This book deals with the lost city of Opar, and countless adventures and exploits of Tarzan. He’s still a free man, unfettered and unmoored, traveling here and there with friends, getting set upon by thugs and shady characters jealous of his masculinity, prowess, and status as a proper gentleman.

It’s true that too many of the women in these stories are attracted to Tarzan. I suppose if I was a high priestess of a lost city that didn’t really have a thriving community and lots of men to choose from, I would fall for Tarzan when I saw him, too.

Okay, let’s be real. I would fall for Tarzan even if there were a hundred other guys in easy reach. It does come across a bit sexist, though, for women to fall for Tarzan at first sight.

In any case, this was an excellent continuation of the Tarzan stories, and tied up some loose ends that I wanted tied.

Fans of adventure stories will love this, of course, and anyone who enjoyed Tarzan of the Apes basically has to also read The Return of Tarzan. Really. You don’t want to end things at the first book.

The Martian

This book is as good as everyone is saying it is. I really want to watch the movie but refused to do so until I had finished the book. Only took me two nights, once I had a physical copy in hand. It was engaging, funny, suspenseful, and smart.

I cared about the protagonist, wanted him to survive. I mean come on—someone’s left behind on Mars because everyone thinks they’re dead, and this guy just keeps figuring out how to stretch his survival even further? Mark Watney does things I would never have thought of. He’s awesome. He makes mistakes, sure. But he keeps going. He doesn’t give up, and that’s inspiring and really cool.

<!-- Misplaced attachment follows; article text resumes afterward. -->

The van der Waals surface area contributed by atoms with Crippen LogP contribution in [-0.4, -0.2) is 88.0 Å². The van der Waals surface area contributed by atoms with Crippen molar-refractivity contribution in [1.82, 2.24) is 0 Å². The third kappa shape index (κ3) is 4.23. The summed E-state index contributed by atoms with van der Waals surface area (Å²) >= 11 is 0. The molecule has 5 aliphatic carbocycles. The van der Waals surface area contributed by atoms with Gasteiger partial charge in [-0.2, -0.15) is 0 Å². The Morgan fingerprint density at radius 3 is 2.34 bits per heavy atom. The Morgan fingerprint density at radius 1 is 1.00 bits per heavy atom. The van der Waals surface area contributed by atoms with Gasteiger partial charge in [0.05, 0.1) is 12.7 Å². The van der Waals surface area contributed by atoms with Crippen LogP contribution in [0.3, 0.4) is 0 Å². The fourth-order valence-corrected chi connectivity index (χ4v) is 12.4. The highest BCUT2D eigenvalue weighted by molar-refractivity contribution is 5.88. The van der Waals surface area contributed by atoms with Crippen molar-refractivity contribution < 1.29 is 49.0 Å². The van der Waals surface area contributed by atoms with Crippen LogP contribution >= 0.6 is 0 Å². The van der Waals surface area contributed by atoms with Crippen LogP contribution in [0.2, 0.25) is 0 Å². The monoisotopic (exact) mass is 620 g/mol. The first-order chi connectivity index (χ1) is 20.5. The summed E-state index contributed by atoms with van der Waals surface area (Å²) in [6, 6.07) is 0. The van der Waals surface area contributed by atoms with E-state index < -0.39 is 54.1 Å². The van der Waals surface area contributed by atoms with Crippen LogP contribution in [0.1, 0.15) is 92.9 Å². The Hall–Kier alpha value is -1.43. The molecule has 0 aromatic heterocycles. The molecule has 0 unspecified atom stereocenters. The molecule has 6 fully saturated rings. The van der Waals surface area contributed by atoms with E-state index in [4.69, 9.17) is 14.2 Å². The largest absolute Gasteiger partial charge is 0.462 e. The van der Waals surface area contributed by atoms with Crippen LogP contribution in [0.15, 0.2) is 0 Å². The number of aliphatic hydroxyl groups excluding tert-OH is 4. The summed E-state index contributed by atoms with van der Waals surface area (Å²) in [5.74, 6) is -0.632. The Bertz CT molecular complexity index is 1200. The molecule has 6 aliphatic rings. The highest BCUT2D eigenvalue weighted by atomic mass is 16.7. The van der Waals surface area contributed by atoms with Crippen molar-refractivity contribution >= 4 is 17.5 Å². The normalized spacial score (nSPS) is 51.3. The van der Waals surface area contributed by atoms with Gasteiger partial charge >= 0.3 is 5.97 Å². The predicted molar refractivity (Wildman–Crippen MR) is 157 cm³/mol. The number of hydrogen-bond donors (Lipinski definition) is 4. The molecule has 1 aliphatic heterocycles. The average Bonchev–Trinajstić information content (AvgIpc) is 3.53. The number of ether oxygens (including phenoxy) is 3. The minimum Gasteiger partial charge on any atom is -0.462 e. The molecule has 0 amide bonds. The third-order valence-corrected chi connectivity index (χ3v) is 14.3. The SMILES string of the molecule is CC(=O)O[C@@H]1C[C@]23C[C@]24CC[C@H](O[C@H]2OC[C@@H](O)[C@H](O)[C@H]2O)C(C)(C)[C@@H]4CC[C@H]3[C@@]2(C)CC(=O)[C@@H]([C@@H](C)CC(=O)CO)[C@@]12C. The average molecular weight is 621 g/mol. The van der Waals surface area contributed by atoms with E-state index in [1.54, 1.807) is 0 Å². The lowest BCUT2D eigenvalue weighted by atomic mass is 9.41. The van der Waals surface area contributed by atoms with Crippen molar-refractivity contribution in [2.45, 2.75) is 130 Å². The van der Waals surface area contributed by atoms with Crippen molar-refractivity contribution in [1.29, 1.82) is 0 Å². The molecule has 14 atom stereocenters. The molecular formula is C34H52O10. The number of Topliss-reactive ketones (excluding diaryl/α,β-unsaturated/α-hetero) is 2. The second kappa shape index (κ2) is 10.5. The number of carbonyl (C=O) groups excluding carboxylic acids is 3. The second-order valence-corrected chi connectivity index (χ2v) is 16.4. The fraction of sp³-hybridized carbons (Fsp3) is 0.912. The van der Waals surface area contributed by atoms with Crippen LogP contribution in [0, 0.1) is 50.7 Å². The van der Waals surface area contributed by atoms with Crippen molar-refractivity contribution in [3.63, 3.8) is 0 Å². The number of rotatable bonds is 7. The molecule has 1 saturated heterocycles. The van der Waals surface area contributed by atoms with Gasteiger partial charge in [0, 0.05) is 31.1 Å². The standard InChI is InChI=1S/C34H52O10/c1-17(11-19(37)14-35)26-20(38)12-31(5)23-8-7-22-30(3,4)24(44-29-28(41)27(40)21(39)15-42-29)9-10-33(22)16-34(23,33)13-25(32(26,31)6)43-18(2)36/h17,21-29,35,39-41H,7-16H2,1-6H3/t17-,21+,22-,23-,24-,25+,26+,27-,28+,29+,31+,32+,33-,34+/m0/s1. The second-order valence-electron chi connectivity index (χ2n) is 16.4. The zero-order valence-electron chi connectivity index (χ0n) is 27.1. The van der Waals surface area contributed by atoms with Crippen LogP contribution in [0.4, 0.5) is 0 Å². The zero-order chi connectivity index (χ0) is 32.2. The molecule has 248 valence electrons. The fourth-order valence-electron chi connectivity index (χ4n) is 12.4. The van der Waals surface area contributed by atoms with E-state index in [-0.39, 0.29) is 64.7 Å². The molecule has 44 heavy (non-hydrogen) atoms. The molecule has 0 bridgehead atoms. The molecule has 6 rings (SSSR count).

I really enjoyed the way that Weir peppers in other narrative styles. We get to see the people of NASA back home, figuring out that Mark’s still alive, and banding together to save him. We get to know his fellow Martian mission crew mates, so that we actually feel something for them when they have to make tough decisions. And every once in a while you get a far-distant third-person omniscient narration. After the first time that pops up, I guarantee you will tense up every other time it shows up. It just can’t be good, right? I know something bad is coming. Something bad must be coming. Oh please don’t let him die, don’t let this new thing kill him…

Keeps you on the edge of your seat. Or bed. Or whatever.

I would recommend this book to anyone, really. It’s a great read, not too genre-y, so it shouldn’t throw anyone off that it’s sci-fi (though, if you don’t read sci-fi just on principle…well, you and I don’t see eye to eye). Now go read The Martian.

Four

If the ending of Allegiant didn’t make up my mind for me, that Roth likes Four more than she likes Tris, then this book surely did.

Frankly, Four isn’t interesting enough for us to benefit much from getting his side of things.

Was it interesting? Yes. Was it a quick read? Yes. What it kind of cute, seeing a few more of the layers to his relationship with Tris? Yes.

Would I recommend it to anyone to read? Maybe only the diehard Divergent fans. It was probably a good writing exercise, and there were some good details about Four that make you understand him better and believe that he’s got much more of a part in everything that’s happennig. So, if you were reading the trilogy thinking “I just want more Four!” then this collection of stories is absolutely for you.

Again, the writing is solid, it’s just the idea that seems a little lacking. Four just isn’t as great as Tris.